News

Aptel order gives the right interpretation of the Group Captive Regulations for Tamil Nadu consumers

It is said when Bhagavad Gita is read as a kid, you get wonderful ideas to play. When you read it as a middle-aged man, you get lessons in running your household and finally, when you read it as an old man, you understand the meaning of life and after life!

 

Whether Indian laws are like Gita, meaning different things to different people or not, Electricity Act and Rules were certainly interpreted in multiple ways by every Regulatory body as well as by every stake holder in the business of electricity! Well, that includes everyone in India.

 

And one of the most misused and misinterpreted rules pertain to the group captive system, something that was introduced by the Act, explained by the Rules, interpreted by the regulatory bodies and implemented according to their own agenda, by the Discoms. Of course, Discoms are not the only ones to be blamed. It is the connected governments of the State that encourages such varied interpretation without any holds.

 

Aptel’s current interpretation of the rules pertaining to the Group Captive system, is certainly a welcome decision. In some areas it falls short, yes of course. While in few others, they have played neutral as if to pacify the other parties in the case and the remaining, they have quietly accepted the decision of the State Regulatory body.

 

Now let us get down to the brass tacks and zoom down into the order to those points of interest. Our interests could be substantially different from the issues that the Aptel has listed out.

 

Interest number 1: TANGEDCO will do the verification of the group captive status of the generators who have applied for it.

 

Aptel has just accepted the recommendation of TNERC here. Though they list the comments in the plaint, those points seem to have left no mark in the conclusion. Aptel does not answer the question that TANGEDCO is ALSO a GENERATING COMPANY. And that TANGEDCO is a competitor to other generating companies as well. How can one competitor evaluate or verify his competition for their validity to exist?

 

The logic given by Aptel to allow TANGEDCO to do this job is certainly very weak and meek. They need to cudgel their brains and come out with an alternate argument to convince people.

 

Interest number 2: Processing of the GCP applications will go by Grid Regulations and it will be handled by SLDC!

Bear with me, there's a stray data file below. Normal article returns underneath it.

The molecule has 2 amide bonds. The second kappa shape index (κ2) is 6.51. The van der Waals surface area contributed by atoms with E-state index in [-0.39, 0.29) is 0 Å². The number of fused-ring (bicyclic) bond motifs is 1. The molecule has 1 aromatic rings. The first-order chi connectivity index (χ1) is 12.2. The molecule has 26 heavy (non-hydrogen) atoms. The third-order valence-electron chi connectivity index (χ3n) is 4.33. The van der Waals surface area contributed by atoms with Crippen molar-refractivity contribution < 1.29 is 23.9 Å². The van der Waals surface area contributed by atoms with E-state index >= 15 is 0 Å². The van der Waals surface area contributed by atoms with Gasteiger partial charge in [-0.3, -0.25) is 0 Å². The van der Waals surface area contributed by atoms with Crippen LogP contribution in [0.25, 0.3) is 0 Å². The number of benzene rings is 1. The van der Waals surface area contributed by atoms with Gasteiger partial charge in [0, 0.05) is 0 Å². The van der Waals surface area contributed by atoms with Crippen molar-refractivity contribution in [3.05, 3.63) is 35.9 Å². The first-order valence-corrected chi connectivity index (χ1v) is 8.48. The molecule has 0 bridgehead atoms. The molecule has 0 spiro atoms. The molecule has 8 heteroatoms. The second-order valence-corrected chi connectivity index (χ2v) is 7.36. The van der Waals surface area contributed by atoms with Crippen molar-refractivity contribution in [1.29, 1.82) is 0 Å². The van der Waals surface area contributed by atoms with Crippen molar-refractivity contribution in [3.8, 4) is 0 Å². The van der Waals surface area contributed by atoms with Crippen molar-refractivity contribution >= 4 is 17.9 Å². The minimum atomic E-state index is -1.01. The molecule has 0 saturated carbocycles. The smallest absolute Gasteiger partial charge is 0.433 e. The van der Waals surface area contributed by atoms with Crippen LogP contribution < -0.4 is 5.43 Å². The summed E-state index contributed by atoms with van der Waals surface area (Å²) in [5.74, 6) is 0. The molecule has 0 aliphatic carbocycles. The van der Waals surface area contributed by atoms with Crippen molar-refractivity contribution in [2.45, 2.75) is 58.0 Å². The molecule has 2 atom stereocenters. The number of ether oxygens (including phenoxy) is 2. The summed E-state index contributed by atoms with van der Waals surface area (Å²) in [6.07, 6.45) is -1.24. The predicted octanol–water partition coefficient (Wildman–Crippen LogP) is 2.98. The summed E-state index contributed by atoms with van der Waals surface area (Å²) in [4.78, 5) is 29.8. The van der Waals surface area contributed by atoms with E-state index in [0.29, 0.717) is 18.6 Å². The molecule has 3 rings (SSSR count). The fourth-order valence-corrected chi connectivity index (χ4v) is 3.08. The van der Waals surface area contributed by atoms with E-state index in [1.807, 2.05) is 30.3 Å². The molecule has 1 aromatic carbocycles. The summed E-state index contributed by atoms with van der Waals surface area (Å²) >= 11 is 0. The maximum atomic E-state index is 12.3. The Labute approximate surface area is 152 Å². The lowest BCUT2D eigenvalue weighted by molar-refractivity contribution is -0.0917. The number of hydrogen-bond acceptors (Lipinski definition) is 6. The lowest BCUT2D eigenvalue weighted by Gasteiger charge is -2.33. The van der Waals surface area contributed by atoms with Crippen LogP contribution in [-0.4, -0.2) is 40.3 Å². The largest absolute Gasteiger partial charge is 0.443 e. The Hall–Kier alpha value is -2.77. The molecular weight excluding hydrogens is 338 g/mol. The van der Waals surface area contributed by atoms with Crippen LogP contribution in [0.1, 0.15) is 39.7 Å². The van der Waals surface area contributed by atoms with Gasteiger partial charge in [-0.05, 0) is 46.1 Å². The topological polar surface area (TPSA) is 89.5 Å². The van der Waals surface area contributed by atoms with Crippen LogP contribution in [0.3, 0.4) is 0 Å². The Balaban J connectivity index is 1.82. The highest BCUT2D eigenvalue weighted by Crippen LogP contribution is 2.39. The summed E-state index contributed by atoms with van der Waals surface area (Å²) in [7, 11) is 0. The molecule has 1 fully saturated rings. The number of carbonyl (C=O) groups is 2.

Quite an interesting and good interpretation of TNERC regulations in this regard. But unfortunately, though the grid regulations talk of SLDC as the nodal agency for receiving and processing open access applications, till today all applications including third party, are NOT received at the SLDC office and they just do not have a process in place for the purpose.

 

The reason being: TANGEDCO generally views SLDC and TANTRANSCO as a part of TANGEDCO. Though theoretically, on the paper, all of these are independent entities, the people who are working in one, are comfortably transferred to the other on need basis. Should I also include TNERC in this list of ‘considered as part of the company’?

 

With all these bodies working in unison, it is no surprise that the work of one is passed on to the other without any official order. While TNERC has written in its regulations that these Open Access applications should be handled by SLDC / Nodal agency, nobody questioned it when TANGEDCO started handling it.

 

Then, Aptel is not somebody. Why have they not questioned the fact that TANGEDCO has been handling and doing SLDC’s jobs all these days and why did they do it? Is it not against the law / regulations and what punishment do you give to them?

 

Passing over, will SLDC come out with their own process for handling these applications until a stay order or an order modifying the Aptel’s order is obtained?

 

Interest number 3: Timelines in RA 7. Nobody seems to have bothered about the timelines in RA 7 order of TNERC.

 

One week before the beginning of June, I filed an application for changing one of the consumers in our third-party consumer list. We needed to line it up before 1stJune.

 

The application was filed with NCES since it was solar, and it took them exactly 21 days to get a third party consumer added to the list of third party consumers! The worst joke is, it took exactly 1 hour to make the payment for OA charges by RTGS to the DisCom account processed through a bank, RBI, etc., etc., To produce a payment confirmation receipt, TANGEDCO took three days thereafter! To say they have received the payment, they needed three days.

 

RA 7 has interesting timelines specified such as 15 days for less than 10 consumers and so on. But all these timelines have least significance. We know how many timelines we have in the supply and distribution codes as part of the citizen charter. How many of them TANGEDCO obeys? Literally, none!

 

Well, they not only have scant respect for Timelines, they also do not obey direct TNERC orders! So much so, that the TNERC in one of their sittings lost its patience and pulled them up. It said to CE/NCES, if you do not obey our orders we will have no other option but to invoke Section 142 and give you a punishment for not obeying our orders.

 

But no punishment of course!

 

Well, that is exactly what I am trying to say about timelines. Unless there is a clear punishment for violation of timelines, nobody, just nobody in TANGEDCO, is going to obey the timelines mentioned in RA 7!

 

Of course, expecting Aptel or any other forum to address our concerns suo-motu is not right. Leaving out our interests, let us be happy that Aptel did address very many of our major concerns and put those points in proper light.

 

We will fail in our duty if we do not commend and pray that they should maintain such high standards in spelling out the interpretation of law!

 

Thank you, Aptel!


Comments:

Archives